The Big Movie House.com Presents: The Best Blu-rays of 2017


2017 was filled with so many great releases. The year started out strong with blu-ray releases of Train to Busan (2016) and The Slumber Party Massacre II (1987) and III (1990) double feature. Collector's Editions of Poltergeist 2 (1986) and 3 (1988) followed soon after.

The year settled in at around the beginning of February with us getting some great titles every month. February saw a rerelease of one of the most requested out of print titles: Ghost in the Shell 2: Innocence. We also had two surprise 3D releases with It Came From Outer Space  (1953) and A*P*E* and we also finally got blu-rays for Slaughter House (1987) and The Gate (1987).

March proved to be a bit better than February with the releases of The Creeps (1997), Popcorn (1991), The Valley of Gwangi (1969), Collector's Editions of Robocop 2 (1990) and 3 (1993), John Waters' Multiple Maniacs (1970), the Wishmaster Collection (1997-2002), Cool Runnings (1993), Witchtrap (1989), and After the Fall of New York (1983)

April was a pretty big month for horror fans with the releases of The Phantasm Collection, House: Two Stories (or The Collection in the U.K. with all four House films), Cathy's Curse (1977), Creepozoids (1987), The Lurking Fear (1994), Tales from the Hood (1995), Caltiki: The Immortal Monster (1959), and Psycho Cop Returns (1993)

May gave us Real Genius (1985), The Dismembered (1962), Retro Puppet Master (1999), Serial Mom (1994), Frank Henelotter's genius film Brain Damage (1988), Streets of Fire (1984), Willard (1971) and the follow-up Ben (1972), Silent Scream (1979), the Mighty Ducks films (1992-1996), the foolishly named Wolf Guy (1975), and Blackenstein (1973)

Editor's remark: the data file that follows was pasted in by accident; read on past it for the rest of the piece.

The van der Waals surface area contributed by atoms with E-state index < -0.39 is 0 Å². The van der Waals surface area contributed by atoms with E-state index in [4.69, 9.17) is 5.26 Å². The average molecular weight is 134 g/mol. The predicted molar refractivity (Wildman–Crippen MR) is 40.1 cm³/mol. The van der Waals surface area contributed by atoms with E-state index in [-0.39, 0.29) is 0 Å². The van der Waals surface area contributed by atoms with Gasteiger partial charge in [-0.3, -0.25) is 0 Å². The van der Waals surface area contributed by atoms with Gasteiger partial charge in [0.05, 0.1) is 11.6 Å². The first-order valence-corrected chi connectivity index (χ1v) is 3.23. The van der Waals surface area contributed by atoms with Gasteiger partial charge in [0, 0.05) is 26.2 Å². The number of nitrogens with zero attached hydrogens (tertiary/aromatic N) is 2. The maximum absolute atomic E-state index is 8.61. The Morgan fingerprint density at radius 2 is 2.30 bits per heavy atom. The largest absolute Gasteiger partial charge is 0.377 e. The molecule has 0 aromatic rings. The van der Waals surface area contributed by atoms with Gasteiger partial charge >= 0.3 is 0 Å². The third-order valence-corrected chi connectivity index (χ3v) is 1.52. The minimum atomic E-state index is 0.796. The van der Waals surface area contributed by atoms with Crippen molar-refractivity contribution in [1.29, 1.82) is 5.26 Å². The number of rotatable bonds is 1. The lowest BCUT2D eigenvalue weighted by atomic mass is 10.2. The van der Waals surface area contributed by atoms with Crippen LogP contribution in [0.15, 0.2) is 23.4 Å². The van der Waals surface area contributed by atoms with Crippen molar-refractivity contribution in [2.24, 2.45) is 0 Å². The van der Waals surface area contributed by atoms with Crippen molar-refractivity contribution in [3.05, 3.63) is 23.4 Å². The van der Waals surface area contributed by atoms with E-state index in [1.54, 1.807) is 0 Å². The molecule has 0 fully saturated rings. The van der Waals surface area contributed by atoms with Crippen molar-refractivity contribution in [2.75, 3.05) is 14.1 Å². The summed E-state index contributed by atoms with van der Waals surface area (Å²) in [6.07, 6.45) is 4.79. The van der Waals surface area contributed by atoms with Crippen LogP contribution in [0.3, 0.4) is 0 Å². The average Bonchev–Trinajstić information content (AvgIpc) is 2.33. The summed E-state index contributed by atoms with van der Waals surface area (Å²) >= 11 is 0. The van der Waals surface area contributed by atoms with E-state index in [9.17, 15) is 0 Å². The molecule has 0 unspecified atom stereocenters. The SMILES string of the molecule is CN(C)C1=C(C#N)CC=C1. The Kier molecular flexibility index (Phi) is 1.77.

June brought us Juice (1992), 1492: Conquest of Paradise (1992), Alienator (1990), Lawnmower Man (1992), Humongous (1982), the All-Star casted Car Wash (1976), and The Unholy (1988)

July bequeathed onto us One Dark Night (1982), Pulse (2001), Star Slammer (1986), Stormy Night (1988), Batman: Mask of the Phantasm (1993), The Warlock Collection (1989-1999), and Dario Argento's Stendhal Syndrome

August provided us with Slither (2006), Teen Wolf (1985) and Teen Wolf Too (1987), Shakes the Clown (1992), Barton Fink (1991), The Slayer (1982), Hercules (1983) and it's sequel, the confusingly titled The Adventures of Hercules II (1985), and Vicious Lips (1986) 

September birthed us Mr. Mom (1983), Vampire Cop (1990), Spookily the Square Pumpkin (2004), The Dark (1979), The Resurrected (1991), Leonard Part 6 (1987), Innocent Blood (1992), the VERY limited Nightbreed: The Cabal Cut (1990), Space Camp (1986), Psychos in Love (1987),  and Hype! (1996)

October (which is usually a big month for horror blu-rays) delivered to us 976-Evil (1989), a much better release of Children of the Corn (1984), The Hidden (1987), Don't Torture a Duckling (1972), BASEketball (1998), Problem Child (1990), The Poughkeepsie Tapes (2007), The Green Slime (1968), Laserblast (1978), Rawhead Rex (1986), Samurai Jack: The Complete Series (2001-2017), Wes Craven's Summer of Fear (1978), Night School (1981), Corpse Grinders, The (1972), They Call Me Bruce (1982), The Devil's Rain (1975), J.D.'s Revenge (1975), and Young Doctors in Love (1982)